• ACS Referencing: This style belongs to the American Chemical Society and is quite popular in the chemical and related fields. It follows the numbered style and in text format of the Harvard.
  • CSE/CBE Referencing: Belonging basically to the Council of Science or Biology Editors, this referencing style is widely used in the science discipline and follows the numbered reference system all alphabetically arranged by the names of the author.
  • AGLC Referencing: the Australian Guide Legal Citation is the standard guide to references in the legal field and follows the detailed footnote style which makes it quite convenient for use.
  • AGPS/AGIMO Referencing: This is the standard Australian Guide issued by the Government Publishing services and the Information Management Office for the Australian publications and in fact forms the basis of the Harvard Referencing. It adapts the numbered style and the footnote referencing.

Functions and features of the different referencing styles with examples

All the referencing styles are basically formulated and created to serve one primary purpose which is giving the proper credit to a creator of any work if and when that work and the creator is mentioned in another writer’s work. It is also aimed at easing the understanding of the particular subject, in carrying forward and supporting a specific point in question or presenting any textual evidence to a point etc. While most style favor the footnote or endnote pattern and the in text citation, there are few variations in the uses of italics and punctuation, the arrangement of citations and in the preferred fields they are generally used in. Examples of some main reference styles are as follows:

  • Harvard: Hodge, R. W. & Tureiman, D. J. (1968), ‘Class Identification in the United States’, American Journal of Sociology, Vol 73, no. 4, pp. 535-547.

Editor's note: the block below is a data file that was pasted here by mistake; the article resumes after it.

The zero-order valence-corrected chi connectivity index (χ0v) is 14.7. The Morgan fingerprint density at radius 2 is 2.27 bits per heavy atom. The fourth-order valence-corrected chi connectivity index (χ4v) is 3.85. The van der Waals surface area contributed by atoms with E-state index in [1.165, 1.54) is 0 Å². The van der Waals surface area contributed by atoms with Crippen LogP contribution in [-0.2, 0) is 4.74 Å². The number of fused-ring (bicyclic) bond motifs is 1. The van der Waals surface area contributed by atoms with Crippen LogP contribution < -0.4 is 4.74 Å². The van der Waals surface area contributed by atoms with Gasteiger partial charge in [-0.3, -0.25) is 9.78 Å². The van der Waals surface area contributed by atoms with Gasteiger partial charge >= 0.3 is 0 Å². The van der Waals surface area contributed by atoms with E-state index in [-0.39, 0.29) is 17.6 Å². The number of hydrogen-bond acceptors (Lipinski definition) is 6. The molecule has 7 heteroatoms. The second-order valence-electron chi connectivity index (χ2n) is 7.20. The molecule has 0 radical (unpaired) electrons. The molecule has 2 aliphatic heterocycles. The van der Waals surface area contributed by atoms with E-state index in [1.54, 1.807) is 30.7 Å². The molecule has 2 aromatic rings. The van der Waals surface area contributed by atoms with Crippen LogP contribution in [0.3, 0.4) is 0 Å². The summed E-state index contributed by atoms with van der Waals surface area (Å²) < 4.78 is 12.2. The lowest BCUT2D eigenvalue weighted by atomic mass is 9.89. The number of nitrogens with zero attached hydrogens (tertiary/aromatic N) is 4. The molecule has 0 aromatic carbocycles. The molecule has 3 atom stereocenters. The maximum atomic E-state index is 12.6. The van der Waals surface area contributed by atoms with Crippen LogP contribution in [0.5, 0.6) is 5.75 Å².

• MLA: Lentricchia, Frank. Modernist Quartet. New York: Cambridge UP, 1994.
  • APA: Van Roon, A., Mulder, L., Althaus, M., and Mulder, G. (2004).
  • Vancouver: Festinger L, Riecken H.W., Schachter S. When Prophecy Fails. Minneapolis: University of Minnesota Press; 1956.

Difference between the different styles

The primary difference between the different kinds of reference style is that each is used in their respective fields and is seldom used elsewhere. In fact each has its own house style for which they can be easily distinguished from one another, be it in the citation pattern, the uses of punctuation and italics, the place of reference(whether footnote or endnote) or in the author date and publication arrangement. Thus, each style is different from the other although they might have few similarities.

What are the major differences between footnotes and end-notes used for the referencing purpose?

What are footnotes and end-notes?

While the footnotes are the series of texts that the academic writer usually incorporates into his research or essay writing right at the bottom of the page which act as a guidance to the readers on a particular topic. They are further referred to by small subscripted numerical that are added by the academic writer just after the cited portion for the readers to have a better and detailed knowledge on the cited information and to share the writer’s thoughts, views and any inferences, if any, on that particular topic. However, on the other hand, endnotes are added by the author at the end of a chapter, a document or even the book in which the citations are made. They are written on a separate and different page from the actual text.